Brian Reiser Keynotes Illinois Science Education Conference

Brian Reiser Keynotes Illinois Science Education Conference

Brian Reiser

Learning sciences professor Brian Reiser will deliver the keynote address for the 2015 Illinois Science Education Conference on October 23, along with two Illinois teachers who collaborate with him on research. Their presentation to science educators will support implementation of the Next Generation Science Standards.

A national leader in science education, Reiser is a contributing author of the National Research Council's Framework for K-12 Science Education, which guided the design of the Next Generation Science Standards (NGSS). These standards for improving K-12 science education have been adopted by the state of Illinois.

At the Illinois Science Education Conference, Reiser’s keynote presentation with middle school teacher and SESP adjunct faculty member Michael Novak and high school science teacher Mike Fumagalli is on “NGSS Storylines.” They will describe how to construct coherent instructional sequences driven by phenomena and student questions.

Storylines is an approach teachers can use to make science learning more meaningful and to help maintain the coherence sought by the NGSS. Keynote attendees will gain experience with linking phenomena with driving questions for exploring core science ideas.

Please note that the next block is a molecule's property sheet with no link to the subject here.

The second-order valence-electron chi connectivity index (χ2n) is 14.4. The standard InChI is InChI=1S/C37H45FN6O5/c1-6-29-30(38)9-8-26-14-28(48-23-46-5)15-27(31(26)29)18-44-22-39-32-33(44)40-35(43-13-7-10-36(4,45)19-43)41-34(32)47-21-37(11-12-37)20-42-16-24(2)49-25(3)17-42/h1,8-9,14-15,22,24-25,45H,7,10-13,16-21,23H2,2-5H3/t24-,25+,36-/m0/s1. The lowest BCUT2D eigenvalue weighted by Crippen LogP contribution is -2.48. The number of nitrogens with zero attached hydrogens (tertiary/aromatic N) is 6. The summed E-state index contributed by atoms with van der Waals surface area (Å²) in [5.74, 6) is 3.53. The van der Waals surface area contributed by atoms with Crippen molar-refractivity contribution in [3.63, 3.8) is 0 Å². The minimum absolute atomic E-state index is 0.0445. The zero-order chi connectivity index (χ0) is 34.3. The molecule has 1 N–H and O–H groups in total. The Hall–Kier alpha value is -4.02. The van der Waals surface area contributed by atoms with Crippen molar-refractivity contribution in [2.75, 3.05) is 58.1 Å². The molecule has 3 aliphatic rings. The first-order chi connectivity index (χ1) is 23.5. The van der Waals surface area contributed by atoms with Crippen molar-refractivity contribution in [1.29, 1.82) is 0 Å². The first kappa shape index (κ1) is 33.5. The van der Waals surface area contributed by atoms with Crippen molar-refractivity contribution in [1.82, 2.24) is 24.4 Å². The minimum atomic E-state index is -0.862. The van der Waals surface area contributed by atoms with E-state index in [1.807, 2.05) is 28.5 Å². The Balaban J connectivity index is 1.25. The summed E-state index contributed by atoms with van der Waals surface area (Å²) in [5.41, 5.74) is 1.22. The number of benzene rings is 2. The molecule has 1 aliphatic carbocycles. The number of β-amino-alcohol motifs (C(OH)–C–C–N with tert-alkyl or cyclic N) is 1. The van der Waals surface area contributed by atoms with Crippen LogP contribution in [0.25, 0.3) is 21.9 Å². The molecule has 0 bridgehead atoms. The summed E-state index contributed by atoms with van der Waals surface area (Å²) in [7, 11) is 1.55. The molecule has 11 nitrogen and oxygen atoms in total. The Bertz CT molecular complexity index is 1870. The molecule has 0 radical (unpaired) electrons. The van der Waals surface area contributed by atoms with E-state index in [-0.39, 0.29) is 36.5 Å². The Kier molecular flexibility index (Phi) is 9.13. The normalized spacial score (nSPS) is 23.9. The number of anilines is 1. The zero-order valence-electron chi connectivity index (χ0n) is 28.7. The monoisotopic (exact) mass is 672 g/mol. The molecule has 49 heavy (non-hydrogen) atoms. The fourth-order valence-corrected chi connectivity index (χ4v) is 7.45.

The Illinois Science Education Conference on October 23 and 24 focuses on the theme “Your Passport to NGSS.” The conference, presented by the Illinois Science Teachers Association, takes place at the Tinley Park Conference Center in Tinley Park, Illinois.

The new NGSS framework is designed to help students develop critical thinking skills and to make scientific practices more meaningful. “The focus on depth over breadth, coherence across years and the key role of scientific practices are all promising steps forward in the new standards,” says Reiser.

Reiser, a professor of learning sciences, researches how to make the scientific practices of argumentation, explanation and modeling meaningful and effective for classroom teachers and students. Reiser co-led the development of Investigating and Questioning our World through Science and Technology (IQWST), a three-year middle school curriculum that supports students in science practices to develop disciplinary core ideas.

In addition to co-authoring the Framework for K-12 Science Education, Reiser has also worked with a National Research Council committee to develop guidelines for NGSS assessments. He is currently collaborating with several state initiatives to design professional development to support K-12 teachers in realizing the reforms of NGSS.

Novak teaches middle school at Park View School in Morton Grove, and Fumagalli teaches life science at Leyden High School District 212 in Franklin Park. Novak and Fumagalli are 2015 finalists for the Presidential Award for Excellence in Mathematics and Science Teaching. In addition, both have worked with Reiser on developing curriculum materials for student engagement with the NGSS.

By Marilyn Sherman
Last Modified: 12/14/15